4. It is further contended that prior to the purchasing any goods from the supplier the applicant/accused, as per the directions of FBR always checks their status online in order to know whether they are active taxpayer or not. Per learned counsel, M/s Huzaifa Traders and M/s Noman Enterprises were active taxpayer on the FBR’s e-portal and no buyer can be held responsible for infringement of any law when the supplier is an Active Taxpayer on the date when the purchases are made. It is further contended that the applicant/accused were still Active Taxpayer as on 29.5.2012, therefore, applicant has been falsely implicated in this case and a fictitious liability has been created on the applicant/accused. Per learned counsel, Sales Tax authorities have no power to lodge FIR under the Sales Tax Act, 1990. It is further contended that under the provision of sub-section (2) of section 11 of the Sales Tax Act, 1990, if a person has not paid the tax due on supplies made by him or has made short payment or has claimed input tax credit, which is not admissible under the Act, the officer of Inland Revenue shall make an assessment of sale tax actually payable by that person and determine the amount of tax, which has been unlawfully claimed, after issuance of show cause notice under the provisions of subsection 4 of section 11 ibid after full opportunity of being heard, but in the instant case no notice as required under section 11(4) of the Sales Tax Act, 1990 has been issued to the applicant/accused nor any assessment has been made through which any liability could be created. It is further contended that the goods have been supplied to the buyer and such fact is corroborated from withholding of income tax to the tune of Rs.3,377,080/-, which has been deducted by the buyer and has been duly deposited in the government treasury. It is further contended that the learned trail court has failed to appreciate that the accused/applicant is not registered as an importer nor he has imported any goods but has purchased the goods locally and supplied the same to his buyer and the allegation against the applicant that he has obtained refund of tax on the basis of fake and fabricated import documents is not sustainable, whereas he has never claimed nor any refund has been sanctioned to him. It is further contended that no material or evidence has been brought on record to connect the applicant/accused with the commission of offence of tax fraud as defined in section 2 (37) of Sales Tax Act, 1990 nor any specific liability has todate be adjudged by the adjudicating authority, whereas a fictitious accumulative amount of Rs.31.553 million has been mentioned in the FIR. Lastly learned counsel has contended that the entire case against the applicant is based on presumption, probability, conjectures and surmises and there is no possibility of conviction, therefore, the applicant may be released on bail subject to furnishing surety. In support of his contention, learned counsel for the applicant has placed the following case law:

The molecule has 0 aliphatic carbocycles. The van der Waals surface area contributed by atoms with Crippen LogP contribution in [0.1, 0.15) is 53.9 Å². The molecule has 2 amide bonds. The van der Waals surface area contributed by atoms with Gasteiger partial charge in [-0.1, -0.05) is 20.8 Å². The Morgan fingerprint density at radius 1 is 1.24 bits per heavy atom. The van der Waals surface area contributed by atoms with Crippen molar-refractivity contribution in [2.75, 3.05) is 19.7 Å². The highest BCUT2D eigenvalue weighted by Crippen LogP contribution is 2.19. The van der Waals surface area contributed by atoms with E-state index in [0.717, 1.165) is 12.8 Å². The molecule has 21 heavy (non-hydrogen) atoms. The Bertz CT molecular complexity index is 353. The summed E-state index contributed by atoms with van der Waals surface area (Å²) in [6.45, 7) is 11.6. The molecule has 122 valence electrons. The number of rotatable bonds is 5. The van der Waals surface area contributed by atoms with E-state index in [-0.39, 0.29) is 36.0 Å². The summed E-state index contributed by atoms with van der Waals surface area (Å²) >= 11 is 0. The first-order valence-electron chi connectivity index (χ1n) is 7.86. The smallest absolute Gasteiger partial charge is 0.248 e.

1. Khawaja Shahbaz Ahmed v. Deputy Director, Directorate General of Intelligence and Investigation, Range Office, Gujranwala and another 2012 PTD 1361.